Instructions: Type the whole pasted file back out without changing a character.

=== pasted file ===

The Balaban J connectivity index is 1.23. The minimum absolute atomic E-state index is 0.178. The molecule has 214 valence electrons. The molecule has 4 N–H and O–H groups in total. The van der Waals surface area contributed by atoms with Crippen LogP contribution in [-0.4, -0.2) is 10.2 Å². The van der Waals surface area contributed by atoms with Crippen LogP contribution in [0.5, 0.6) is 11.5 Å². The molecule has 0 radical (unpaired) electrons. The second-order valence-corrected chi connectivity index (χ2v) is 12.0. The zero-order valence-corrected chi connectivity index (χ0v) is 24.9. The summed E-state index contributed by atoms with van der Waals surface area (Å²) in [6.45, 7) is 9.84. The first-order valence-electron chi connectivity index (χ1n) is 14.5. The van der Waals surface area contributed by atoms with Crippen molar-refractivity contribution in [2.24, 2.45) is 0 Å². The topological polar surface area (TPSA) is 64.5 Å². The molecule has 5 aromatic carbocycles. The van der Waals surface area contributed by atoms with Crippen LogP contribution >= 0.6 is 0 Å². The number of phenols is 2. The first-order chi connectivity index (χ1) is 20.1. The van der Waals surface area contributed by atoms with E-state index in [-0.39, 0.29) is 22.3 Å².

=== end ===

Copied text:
The Balaban J connectivity index is 1.23. The minimum absolute atomic E-state index is 0.178. The molecule has 214 valence electrons. The molecule has 4 N–H and O–H groups in total. The van der Waals surface area contributed by atoms with Crippen LogP contribution in [-0.4, -0.2) is 10.2 Å². The van der Waals surface area contributed by atoms with Crippen LogP contribution in [0.5, 0.6) is 11.5 Å². The molecule has 0 radical (unpaired) electrons. The second-order valence-corrected chi connectivity index (χ2v) is 12.0. The zero-order valence-corrected chi connectivity index (χ0v) is 24.9. The summed E-state index contributed by atoms with van der Waals surface area (Å²) in [6.45, 7) is 9.84. The first-order valence-electron chi connectivity index (χ1n) is 14.5. The van der Waals surface area contributed by atoms with Crippen molar-refractivity contribution in [2.24, 2.45) is 0 Å². The topological polar surface area (TPSA) is 64.5 Å². The molecule has 5 aromatic carbocycles. The van der Waals surface area contributed by atoms with Crippen LogP contribution >= 0.6 is 0 Å². The number of phenols is 2. The first-order chi connectivity index (χ1) is 20.1. The van der Waals surface area contributed by atoms with E-state index in [-0.39, 0.29) is 22.3 Å².